Just a few years ago, I was bouncing around from dorm room to undersized apartment, toiling away at my college education. During those years, as I also developed my creative aptitude, my “studio” consisted of living room rugs, strategically positioned milk crates, and hand-me-down computer desks. Today, as I type this little ditty up, I sit comfortably in my official, honest to goodness office/studio. I even have a sweet ass office chair to boot (thanks mom!).
I can’t stress enough how the luxury of having a separate room devoted to one’s craft can not be undervalued. An office/studio is a very personal space filled with inspiration, references, resource library, tools of the trade, music, and just about anything that gets the creative juices flowing. My little piece of the house happens to be inhabited by Hellboy posters, Samurai Jack statutes, a book shelf crammed with DVDs, and partially organized to do piles. It’s my little piece of heaven, separate from my family and the rest of my “regular” life. So when I saw that Dark Horse was publishing a 216-page book devoted to artists and their own pieces of heaven, I was excited to check it out.
The Artists Within: Portraits of Cartoonists, Comic Book Artists, Animators, and Others is a coffee table-sized book featuring black and white photographs of ninety-nine industry names such as Jack Kirby, Sergio Aragones, Will Eisner, Jack Davis, John Romita Sr., Alex Toth, Craig Thompson, Bruce Timm, Robert Crumb, Kyle Baker, Frank Miller, Joe Barbera, and Petter Bagge. The pictures were taken over the course of fifteen years by photographer Greg Preston and feature the artists posing in their respective studios. Aside from the quality photos, the inclusion of comic book artists, comic strip, artists, editorial cartoon artists, caricatures artists, and animators makes for a diverse group of illustrators.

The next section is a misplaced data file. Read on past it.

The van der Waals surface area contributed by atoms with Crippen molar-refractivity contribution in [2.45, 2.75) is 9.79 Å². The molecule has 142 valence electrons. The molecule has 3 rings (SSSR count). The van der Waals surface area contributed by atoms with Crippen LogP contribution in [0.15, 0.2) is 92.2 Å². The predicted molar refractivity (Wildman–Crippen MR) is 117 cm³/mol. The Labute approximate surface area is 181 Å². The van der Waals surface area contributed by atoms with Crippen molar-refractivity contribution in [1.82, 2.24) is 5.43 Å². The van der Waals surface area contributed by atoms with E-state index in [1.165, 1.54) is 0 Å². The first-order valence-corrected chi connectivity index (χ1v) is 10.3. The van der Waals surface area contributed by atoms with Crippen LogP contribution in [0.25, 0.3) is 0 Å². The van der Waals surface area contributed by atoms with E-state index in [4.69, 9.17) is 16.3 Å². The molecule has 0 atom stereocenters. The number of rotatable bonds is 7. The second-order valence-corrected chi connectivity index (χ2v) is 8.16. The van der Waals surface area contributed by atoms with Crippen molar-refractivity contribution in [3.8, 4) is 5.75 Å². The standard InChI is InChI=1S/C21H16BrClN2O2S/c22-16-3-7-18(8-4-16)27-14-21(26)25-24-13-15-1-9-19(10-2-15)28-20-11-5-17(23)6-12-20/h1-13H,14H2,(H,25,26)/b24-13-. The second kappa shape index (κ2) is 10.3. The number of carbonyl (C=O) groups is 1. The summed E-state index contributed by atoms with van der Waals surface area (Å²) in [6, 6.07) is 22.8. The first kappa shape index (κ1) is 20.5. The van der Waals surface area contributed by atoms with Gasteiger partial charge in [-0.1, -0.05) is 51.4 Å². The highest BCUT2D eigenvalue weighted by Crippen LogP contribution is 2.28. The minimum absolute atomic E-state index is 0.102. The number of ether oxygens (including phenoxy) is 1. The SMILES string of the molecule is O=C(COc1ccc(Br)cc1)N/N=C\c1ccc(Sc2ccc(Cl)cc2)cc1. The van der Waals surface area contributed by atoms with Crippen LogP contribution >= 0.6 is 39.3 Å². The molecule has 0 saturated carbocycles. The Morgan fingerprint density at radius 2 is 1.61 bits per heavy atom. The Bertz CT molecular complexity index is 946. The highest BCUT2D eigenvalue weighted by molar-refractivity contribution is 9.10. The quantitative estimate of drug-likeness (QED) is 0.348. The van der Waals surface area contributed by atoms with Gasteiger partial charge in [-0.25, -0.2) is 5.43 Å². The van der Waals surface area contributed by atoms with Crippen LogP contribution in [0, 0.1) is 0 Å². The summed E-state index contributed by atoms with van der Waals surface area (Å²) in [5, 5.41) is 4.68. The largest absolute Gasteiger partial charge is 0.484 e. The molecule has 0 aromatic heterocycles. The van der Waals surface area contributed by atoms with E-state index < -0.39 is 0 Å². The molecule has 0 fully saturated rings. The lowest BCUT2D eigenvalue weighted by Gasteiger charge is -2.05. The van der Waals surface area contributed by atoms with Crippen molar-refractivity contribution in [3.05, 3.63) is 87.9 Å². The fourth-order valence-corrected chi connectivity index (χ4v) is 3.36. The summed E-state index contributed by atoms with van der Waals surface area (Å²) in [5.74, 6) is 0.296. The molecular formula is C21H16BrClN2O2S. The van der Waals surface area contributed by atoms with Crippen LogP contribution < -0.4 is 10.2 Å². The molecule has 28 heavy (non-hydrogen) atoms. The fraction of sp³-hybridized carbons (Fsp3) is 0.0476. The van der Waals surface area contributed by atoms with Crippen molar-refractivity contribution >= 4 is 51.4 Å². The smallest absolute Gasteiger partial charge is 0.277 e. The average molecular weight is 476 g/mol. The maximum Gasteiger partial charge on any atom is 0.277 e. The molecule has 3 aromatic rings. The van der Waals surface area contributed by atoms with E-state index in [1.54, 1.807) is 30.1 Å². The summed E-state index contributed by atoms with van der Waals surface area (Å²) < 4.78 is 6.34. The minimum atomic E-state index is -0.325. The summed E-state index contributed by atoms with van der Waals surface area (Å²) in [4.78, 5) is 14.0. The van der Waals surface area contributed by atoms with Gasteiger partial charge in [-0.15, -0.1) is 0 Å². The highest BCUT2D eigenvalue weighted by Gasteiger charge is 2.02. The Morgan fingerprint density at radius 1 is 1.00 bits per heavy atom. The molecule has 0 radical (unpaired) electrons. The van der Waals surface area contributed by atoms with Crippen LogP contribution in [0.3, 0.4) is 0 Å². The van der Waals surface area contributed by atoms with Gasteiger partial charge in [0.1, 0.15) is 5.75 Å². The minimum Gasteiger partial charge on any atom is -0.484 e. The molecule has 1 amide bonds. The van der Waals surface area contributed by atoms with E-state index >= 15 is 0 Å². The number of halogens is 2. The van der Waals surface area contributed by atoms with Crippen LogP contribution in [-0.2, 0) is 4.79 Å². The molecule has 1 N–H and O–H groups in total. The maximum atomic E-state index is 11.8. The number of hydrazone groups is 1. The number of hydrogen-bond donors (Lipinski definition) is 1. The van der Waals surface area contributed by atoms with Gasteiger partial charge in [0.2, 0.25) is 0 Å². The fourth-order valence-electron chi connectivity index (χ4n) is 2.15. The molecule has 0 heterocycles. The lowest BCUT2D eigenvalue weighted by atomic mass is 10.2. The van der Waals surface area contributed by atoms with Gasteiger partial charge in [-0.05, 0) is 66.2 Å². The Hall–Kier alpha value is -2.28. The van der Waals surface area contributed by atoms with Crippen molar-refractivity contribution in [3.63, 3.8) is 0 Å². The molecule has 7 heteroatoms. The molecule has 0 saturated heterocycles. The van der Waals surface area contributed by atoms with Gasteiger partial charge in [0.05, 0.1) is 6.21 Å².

My biggest complaint about Artists Within is that we get the artist but the within is absent. The black and white photography is all well and good; I’m particularly glad that they avoided color whether the artist is a deceased icon, old school trailblazer, or new school hero. But aside from a nice picture and a few sentences worth of text about the artist and what they’ve done, we’re left with nothing else that digs into the artist’s life. If the artists were willing to open their homes and their studios to Preston’s camera, I presume it wouldn’t be that much more work to ask a few process questions.
What tools do you use?
Do you keep a regimented schedule with regards to your art?
How do you balance your family life and your artistic life?
Questions like that. I’ll admit that being a writer/artist, my curiosity into such things may be higher than the average fanboy. But considering that most comic shop goers may not even know who Jack Davis is, taking some time to dig into his process and his studio, aside from a solitary photo, would've appease the audience Artist Within was meant for.
Don't get me wrong; it's evident that Artists Within was produced with a love, passion, and understanding of the artist. I just wish they could’ve taken the next, natural step to make this book a must-have instead of a must-browse.